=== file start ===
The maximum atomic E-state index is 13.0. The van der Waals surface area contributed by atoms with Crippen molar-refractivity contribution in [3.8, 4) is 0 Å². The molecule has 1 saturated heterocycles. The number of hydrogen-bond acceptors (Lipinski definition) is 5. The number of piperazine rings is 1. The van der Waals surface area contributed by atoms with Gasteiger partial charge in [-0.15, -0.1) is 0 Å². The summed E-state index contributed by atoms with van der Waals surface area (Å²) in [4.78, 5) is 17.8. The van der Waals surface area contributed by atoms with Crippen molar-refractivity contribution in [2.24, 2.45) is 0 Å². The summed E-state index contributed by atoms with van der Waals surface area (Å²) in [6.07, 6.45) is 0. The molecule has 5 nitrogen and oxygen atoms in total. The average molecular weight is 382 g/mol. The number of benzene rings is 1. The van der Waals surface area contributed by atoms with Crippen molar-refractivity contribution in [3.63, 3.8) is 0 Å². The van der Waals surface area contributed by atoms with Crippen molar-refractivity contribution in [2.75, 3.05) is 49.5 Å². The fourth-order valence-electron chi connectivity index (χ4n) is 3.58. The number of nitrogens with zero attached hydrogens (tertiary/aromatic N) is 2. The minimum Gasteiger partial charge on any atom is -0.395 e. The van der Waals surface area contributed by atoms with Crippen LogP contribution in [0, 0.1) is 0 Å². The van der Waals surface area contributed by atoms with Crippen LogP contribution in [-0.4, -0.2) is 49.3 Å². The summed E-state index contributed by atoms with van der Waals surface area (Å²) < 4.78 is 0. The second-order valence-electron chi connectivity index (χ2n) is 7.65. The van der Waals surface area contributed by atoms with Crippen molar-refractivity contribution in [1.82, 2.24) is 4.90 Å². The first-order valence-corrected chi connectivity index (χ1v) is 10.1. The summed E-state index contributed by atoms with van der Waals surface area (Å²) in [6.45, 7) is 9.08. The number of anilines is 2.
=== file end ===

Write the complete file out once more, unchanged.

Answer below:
The maximum atomic E-state index is 13.0. The van der Waals surface area contributed by atoms with Crippen molar-refractivity contribution in [3.8, 4) is 0 Å². The molecule has 1 saturated heterocycles. The number of hydrogen-bond acceptors (Lipinski definition) is 5. The number of piperazine rings is 1. The van der Waals surface area contributed by atoms with Gasteiger partial charge in [-0.15, -0.1) is 0 Å². The summed E-state index contributed by atoms with van der Waals surface area (Å²) in [4.78, 5) is 17.8. The van der Waals surface area contributed by atoms with Crippen molar-refractivity contribution in [2.24, 2.45) is 0 Å². The summed E-state index contributed by atoms with van der Waals surface area (Å²) in [6.07, 6.45) is 0. The molecule has 5 nitrogen and oxygen atoms in total. The average molecular weight is 382 g/mol. The number of benzene rings is 1. The van der Waals surface area contributed by atoms with Crippen molar-refractivity contribution in [3.63, 3.8) is 0 Å². The van der Waals surface area contributed by atoms with Crippen molar-refractivity contribution in [2.75, 3.05) is 49.5 Å². The fourth-order valence-electron chi connectivity index (χ4n) is 3.58. The number of nitrogens with zero attached hydrogens (tertiary/aromatic N) is 2. The minimum Gasteiger partial charge on any atom is -0.395 e. The van der Waals surface area contributed by atoms with Crippen LogP contribution in [0, 0.1) is 0 Å². The van der Waals surface area contributed by atoms with Crippen LogP contribution in [-0.4, -0.2) is 49.3 Å². The summed E-state index contributed by atoms with van der Waals surface area (Å²) < 4.78 is 0. The second-order valence-electron chi connectivity index (χ2n) is 7.65. The van der Waals surface area contributed by atoms with Crippen molar-refractivity contribution in [1.82, 2.24) is 4.90 Å². The first-order valence-corrected chi connectivity index (χ1v) is 10.1. The summed E-state index contributed by atoms with van der Waals surface area (Å²) in [6.45, 7) is 9.08. The number of anilines is 2.